Just recently, the NZ Herald reported on elderly victims of a phone scam who lost more than $70,000. Not to mention an Auckland single mum who lost $200,000 to scammers posing as Chinese officials. And sadly, these examples are not unusual. There are scores of other stories to be told with scammers defrauding people of millions of dollars each year.
You may think that you wouldn’t fall for a scam but, contrary to popular belief, scammers don’t just target the gullible. They are becoming increasingly sophisticated and stealthy and there are a number of scams that people fall victim to every day including romance scams, mail fraud, holiday scams, charity scams, advance fee scams, debt settlement and debt relief scams.
There are some scams that are obvious such as the Nigerian prince advising that a distant relative has died and you’re the sole heir to their mega fortune. Of course, all you need to do is pay x-amount up front to release the funds.
Other scams are more elaborate. One popular scam is the investment scam. Victims are convinced to sign up to an investment fund, only to receive a call later from an organisation that has ‘discovered’ the investment scheme and advised the victim that they have been scammed. They then pretend to make an effort at getting the stolen funds back which may include the investor putting in even more money to bait and catch the crooks.
What to look out for
With the number of scams around and the ever-evolving unscrupulous tactics, it is important to know how to spot and protect yourself from these scams:
- Studies show that the most common type of scams Kiwis fall victim to are romance scams. For this one, the scammer pretends to be in a relationship with someone online for the sole purpose of getting money out of them. This usually entails pretending to be someone they’re not by using photos of people found online. Once trust has been established under false pretense, that is when the trap is sprung, and the fabricated stories begin to con the victim out of their money.
- Are you being offered money or a prize in exchange for something up front (disguised as a “processing” fee or something similar)? These advance fee scams happen quite often. A scam artist claims that you have been approved for a loan or perhaps won a lottery or contest. The trick of it is that you need to first pay a fee before you can claim your loan or winnings.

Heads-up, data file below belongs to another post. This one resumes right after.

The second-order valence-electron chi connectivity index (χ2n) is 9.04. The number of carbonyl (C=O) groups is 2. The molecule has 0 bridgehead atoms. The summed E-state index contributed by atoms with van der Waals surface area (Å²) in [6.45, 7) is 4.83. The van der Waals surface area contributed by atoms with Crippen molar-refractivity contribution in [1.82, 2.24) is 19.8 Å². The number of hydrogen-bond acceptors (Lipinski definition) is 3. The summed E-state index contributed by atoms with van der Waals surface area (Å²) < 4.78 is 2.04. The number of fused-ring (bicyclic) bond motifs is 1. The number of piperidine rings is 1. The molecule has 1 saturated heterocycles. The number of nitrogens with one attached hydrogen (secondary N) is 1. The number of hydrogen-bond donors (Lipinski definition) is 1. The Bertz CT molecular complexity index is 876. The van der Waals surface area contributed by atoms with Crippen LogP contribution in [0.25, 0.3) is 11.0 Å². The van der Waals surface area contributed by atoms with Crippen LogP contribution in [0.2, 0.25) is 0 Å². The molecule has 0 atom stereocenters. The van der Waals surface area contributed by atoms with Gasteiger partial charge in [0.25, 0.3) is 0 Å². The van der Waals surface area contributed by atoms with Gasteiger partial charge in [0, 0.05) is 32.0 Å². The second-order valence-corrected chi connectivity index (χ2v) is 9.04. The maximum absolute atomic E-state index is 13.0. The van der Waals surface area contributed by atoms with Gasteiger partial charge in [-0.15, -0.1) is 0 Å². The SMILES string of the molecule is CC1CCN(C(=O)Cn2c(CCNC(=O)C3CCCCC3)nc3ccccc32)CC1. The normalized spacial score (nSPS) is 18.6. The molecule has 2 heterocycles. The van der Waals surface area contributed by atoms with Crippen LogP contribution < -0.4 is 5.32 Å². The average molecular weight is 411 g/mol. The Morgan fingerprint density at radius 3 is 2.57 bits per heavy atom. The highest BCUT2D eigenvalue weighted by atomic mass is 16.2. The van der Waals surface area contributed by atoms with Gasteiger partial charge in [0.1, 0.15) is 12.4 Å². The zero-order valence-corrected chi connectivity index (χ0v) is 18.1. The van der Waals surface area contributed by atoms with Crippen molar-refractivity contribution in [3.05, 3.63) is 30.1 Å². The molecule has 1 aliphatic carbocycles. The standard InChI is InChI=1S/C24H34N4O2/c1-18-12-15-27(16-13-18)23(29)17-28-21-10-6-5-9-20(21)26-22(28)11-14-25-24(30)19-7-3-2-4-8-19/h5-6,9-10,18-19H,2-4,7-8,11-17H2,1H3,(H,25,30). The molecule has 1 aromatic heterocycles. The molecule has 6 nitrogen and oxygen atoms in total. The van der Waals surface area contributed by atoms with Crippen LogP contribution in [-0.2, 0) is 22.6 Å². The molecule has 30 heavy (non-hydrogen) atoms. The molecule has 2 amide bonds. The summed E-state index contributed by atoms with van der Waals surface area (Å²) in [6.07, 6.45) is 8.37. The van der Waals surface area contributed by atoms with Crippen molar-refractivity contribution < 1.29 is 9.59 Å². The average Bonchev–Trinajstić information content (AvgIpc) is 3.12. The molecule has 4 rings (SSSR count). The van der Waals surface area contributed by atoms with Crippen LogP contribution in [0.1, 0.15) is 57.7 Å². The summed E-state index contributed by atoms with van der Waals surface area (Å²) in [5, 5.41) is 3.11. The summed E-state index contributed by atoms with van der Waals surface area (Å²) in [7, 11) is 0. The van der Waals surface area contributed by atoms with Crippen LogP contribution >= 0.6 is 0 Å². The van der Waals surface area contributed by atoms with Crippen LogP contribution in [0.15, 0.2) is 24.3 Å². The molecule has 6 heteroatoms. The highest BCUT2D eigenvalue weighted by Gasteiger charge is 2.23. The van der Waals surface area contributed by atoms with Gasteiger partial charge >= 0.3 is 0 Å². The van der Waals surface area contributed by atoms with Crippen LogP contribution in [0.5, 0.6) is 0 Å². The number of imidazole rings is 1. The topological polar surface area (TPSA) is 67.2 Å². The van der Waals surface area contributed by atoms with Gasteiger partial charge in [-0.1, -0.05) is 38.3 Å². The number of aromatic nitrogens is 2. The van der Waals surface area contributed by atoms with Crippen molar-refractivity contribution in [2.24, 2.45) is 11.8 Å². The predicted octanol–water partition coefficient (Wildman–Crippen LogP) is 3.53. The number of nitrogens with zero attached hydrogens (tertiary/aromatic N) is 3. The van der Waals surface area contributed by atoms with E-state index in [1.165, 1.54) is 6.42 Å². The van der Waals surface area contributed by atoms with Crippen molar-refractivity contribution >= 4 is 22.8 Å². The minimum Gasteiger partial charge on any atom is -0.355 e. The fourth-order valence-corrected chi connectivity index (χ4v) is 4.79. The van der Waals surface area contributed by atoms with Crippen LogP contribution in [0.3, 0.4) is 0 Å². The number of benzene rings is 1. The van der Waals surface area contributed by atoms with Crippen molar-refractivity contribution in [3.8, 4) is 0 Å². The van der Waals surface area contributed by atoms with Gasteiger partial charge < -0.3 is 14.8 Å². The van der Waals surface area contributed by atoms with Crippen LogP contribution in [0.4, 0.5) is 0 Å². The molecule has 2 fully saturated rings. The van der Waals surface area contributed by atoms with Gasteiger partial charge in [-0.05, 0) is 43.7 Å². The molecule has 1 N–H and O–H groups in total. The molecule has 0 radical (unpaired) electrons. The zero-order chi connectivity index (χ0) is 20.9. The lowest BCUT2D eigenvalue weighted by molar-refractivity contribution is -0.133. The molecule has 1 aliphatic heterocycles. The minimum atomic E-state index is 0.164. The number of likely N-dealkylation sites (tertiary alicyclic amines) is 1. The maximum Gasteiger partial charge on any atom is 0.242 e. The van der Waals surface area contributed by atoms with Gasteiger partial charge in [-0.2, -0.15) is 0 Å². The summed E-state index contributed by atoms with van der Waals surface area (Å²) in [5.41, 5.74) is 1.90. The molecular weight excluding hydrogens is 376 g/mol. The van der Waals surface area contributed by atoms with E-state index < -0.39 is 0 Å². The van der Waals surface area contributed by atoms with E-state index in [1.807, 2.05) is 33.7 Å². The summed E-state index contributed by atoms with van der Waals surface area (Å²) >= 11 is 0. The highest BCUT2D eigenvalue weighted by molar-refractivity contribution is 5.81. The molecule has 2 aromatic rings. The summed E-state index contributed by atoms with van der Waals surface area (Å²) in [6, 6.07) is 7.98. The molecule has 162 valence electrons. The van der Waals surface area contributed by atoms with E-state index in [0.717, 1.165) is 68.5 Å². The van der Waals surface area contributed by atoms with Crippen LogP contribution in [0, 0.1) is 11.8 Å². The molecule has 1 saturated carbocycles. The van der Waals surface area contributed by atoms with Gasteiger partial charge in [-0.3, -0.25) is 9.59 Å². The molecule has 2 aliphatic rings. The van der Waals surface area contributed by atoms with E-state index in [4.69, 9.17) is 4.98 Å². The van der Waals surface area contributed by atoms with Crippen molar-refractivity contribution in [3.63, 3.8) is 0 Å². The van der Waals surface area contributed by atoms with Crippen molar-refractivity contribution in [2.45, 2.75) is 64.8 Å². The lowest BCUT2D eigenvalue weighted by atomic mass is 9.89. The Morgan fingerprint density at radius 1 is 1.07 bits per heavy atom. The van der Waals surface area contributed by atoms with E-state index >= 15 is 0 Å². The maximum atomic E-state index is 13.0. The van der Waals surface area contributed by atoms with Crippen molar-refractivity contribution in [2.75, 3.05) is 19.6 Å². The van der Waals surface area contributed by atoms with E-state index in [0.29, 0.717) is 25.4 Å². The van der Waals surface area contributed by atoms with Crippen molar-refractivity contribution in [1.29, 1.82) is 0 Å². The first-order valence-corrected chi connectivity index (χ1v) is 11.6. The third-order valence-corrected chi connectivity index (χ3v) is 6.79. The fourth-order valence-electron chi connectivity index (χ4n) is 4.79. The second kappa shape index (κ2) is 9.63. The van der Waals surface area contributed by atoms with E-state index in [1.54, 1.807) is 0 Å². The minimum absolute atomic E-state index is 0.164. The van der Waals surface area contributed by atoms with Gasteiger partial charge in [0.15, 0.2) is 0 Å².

- Imposter scams happen when you are asked for money or sensitive information by someone claiming to be a government official from a legitimate organisation, someone you know like a friend/relative, tech support or someone you’ve only met online. This is another common tactic which can often seem legitimate through relationship building tactics.
- Are you being asked for your password? This is another one that catches more people than you’d expect. No legitimate company asks for their customers’ or clients’ passwords for their account so never give out a password.
- If you’re on either end of a transaction (buyer or seller) and the other party is trying to persuade you to complete the transaction outside of the usual online trading or booking website or app then this is a big red flag. Don’t pay outside of the normal processes as this increases your chances of being scammed. Why? When making purchases, scammers usually try to use payment methods that can’t be traced such as pre-loaded debit cards, gift cards, bitcoins, iTunes cards or money transfer systems.
It’s always important to know that regardless of the offer and how good of a deal it may seem, you shouldn’t be afraid to just say no, regardless of the pressure they may put on you to decide right away.
Take time to do your research. Is the company legitimate? Is the person really associated with the organisation as they claim? Did you actually order the product or enter ‘said’ competition? If the company or group someone says they are affiliated with is a legitimate one, a simple option is to contact the organisation directly to check. For this one, you need to ensure you use the contact details listed on their official website or on Google My Business. At no point should you use the one you were given by the person or in the email/method of communication you received.
Scammers are constantly evolving their methods and tactics to make them more difficult to spot so your best defense against becoming a victim is educating yourself on the tactics these scammers use. Know what to look for, do your research and as always, if it sounds too good to be true, it probably is.